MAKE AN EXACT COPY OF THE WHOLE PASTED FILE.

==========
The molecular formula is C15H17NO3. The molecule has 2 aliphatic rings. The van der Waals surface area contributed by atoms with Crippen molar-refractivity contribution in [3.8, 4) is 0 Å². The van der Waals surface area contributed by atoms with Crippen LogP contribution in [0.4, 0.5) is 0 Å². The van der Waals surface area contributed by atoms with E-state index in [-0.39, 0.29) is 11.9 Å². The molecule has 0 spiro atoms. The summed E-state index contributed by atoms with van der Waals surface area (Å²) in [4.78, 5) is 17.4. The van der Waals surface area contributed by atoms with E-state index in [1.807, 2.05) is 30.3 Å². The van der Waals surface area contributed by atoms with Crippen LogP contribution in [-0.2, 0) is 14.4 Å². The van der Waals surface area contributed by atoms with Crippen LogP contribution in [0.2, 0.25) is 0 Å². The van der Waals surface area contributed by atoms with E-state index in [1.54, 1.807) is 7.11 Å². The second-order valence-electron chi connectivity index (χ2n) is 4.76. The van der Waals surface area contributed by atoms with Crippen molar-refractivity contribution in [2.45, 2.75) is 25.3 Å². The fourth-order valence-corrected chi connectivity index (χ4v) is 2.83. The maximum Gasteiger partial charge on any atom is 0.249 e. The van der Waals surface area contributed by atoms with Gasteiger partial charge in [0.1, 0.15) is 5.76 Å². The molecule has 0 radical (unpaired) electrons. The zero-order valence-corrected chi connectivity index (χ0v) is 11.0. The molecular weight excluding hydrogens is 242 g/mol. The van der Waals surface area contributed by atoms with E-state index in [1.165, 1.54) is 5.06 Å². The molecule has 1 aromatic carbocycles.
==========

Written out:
The molecular formula is C15H17NO3. The molecule has 2 aliphatic rings. The van der Waals surface area contributed by atoms with Crippen molar-refractivity contribution in [3.8, 4) is 0 Å². The van der Waals surface area contributed by atoms with Crippen LogP contribution in [0.4, 0.5) is 0 Å². The van der Waals surface area contributed by atoms with E-state index in [-0.39, 0.29) is 11.9 Å². The molecule has 0 spiro atoms. The summed E-state index contributed by atoms with van der Waals surface area (Å²) in [4.78, 5) is 17.4. The van der Waals surface area contributed by atoms with E-state index in [1.807, 2.05) is 30.3 Å². The van der Waals surface area contributed by atoms with Crippen LogP contribution in [-0.2, 0) is 14.4 Å². The van der Waals surface area contributed by atoms with Crippen LogP contribution in [0.2, 0.25) is 0 Å². The van der Waals surface area contributed by atoms with E-state index in [1.54, 1.807) is 7.11 Å². The second-order valence-electron chi connectivity index (χ2n) is 4.76. The van der Waals surface area contributed by atoms with Crippen molar-refractivity contribution in [2.45, 2.75) is 25.3 Å². The fourth-order valence-corrected chi connectivity index (χ4v) is 2.83. The maximum Gasteiger partial charge on any atom is 0.249 e. The van der Waals surface area contributed by atoms with Gasteiger partial charge in [0.1, 0.15) is 5.76 Å². The molecule has 0 radical (unpaired) electrons. The zero-order valence-corrected chi connectivity index (χ0v) is 11.0. The molecular weight excluding hydrogens is 242 g/mol. The van der Waals surface area contributed by atoms with E-state index in [1.165, 1.54) is 5.06 Å². The molecule has 1 aromatic carbocycles.